Corporate Social Responsibility

Village road

24 / 9 / 2015 11.01am

In brief

  • Employers can fulfil their corporate social responsibility aims through employing young people from their local community
  • Having a workforce made up of all sections of the community will ensure that care is inclusive and patient centred
  • Organisations that work closely with their community have higher levels of employee loyalty and engagement

The evidence

"Corporate Social Responsibility (CSR) practice is at the heart of sustainable, high performance, business operations." (CIPD Learning to Work survey, 2012).

In the CIPD Learning to Work survey (2012), a quarter of employers said that they had recruited young people because they feel they have a duty to help young people in the community. Almost three quarters of employers believe they have a role to play in tackling youth unemployment.

Employing young people is one way in which you can meet your responsibilities as an organisation committed to improving public health. The Princes Trust Youth Index 2014 shows a direct link between long term unemployment and poor mental health.  

Employing young people from your local community can also enhance your reputation as an employer with strong links to the community, and boost your public profile. The Work Foundation’s Achieving higher report shows that there is a strong positive link between companies that are seen to take CSR seriously and those seen as a good employer to work for.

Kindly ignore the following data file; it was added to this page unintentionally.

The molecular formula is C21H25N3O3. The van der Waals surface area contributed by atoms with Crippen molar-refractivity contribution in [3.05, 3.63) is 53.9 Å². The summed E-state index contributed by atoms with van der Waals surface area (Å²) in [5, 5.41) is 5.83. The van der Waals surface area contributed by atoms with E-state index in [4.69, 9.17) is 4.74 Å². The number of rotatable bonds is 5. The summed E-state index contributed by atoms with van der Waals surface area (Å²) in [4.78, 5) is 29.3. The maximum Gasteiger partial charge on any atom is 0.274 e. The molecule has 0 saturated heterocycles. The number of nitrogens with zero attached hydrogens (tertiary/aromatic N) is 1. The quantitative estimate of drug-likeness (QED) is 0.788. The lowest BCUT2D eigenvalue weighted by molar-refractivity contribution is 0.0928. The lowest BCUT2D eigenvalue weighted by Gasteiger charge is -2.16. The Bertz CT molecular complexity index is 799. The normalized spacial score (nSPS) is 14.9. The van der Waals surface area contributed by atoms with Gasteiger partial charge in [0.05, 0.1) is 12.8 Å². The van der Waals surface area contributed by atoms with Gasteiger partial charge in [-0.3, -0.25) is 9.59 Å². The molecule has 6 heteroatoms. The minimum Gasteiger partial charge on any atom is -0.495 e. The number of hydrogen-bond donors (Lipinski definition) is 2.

In addition, building strong links with your community may have a positive effect on your existing workforce, and could help you improve staff retention and loyalty. A Sirota Survey Intelligence survey showed that 86 per cent of employees who are satisfied with their organisation's CSR commitment have high levels of engagement. When employees are negative about their employer's CSR activities, only 37 per cent are highly engaged. It shows that businesses that recognise the importance of social responsibility often have employees who tend to be more satisfied with their jobs, adopt similar values, and become more committed to achieving success.

The University of Nottingham’s Corporate Social Responsibility Influence on Employees report states that ‘employee‘s perceptions of corporate image can positively influence job satisfaction, and negatively influence turnover and turnover intention’. Young people recruited from the local community may be more likely to remain with your organisation as their skills develop.

The Inspiring the Future programme connects schools and colleges with volunteers from the world of work who speak to young people about their job and career. This is a way in which you can encourage your employees to get involved with your CSR activities and develop their skills.


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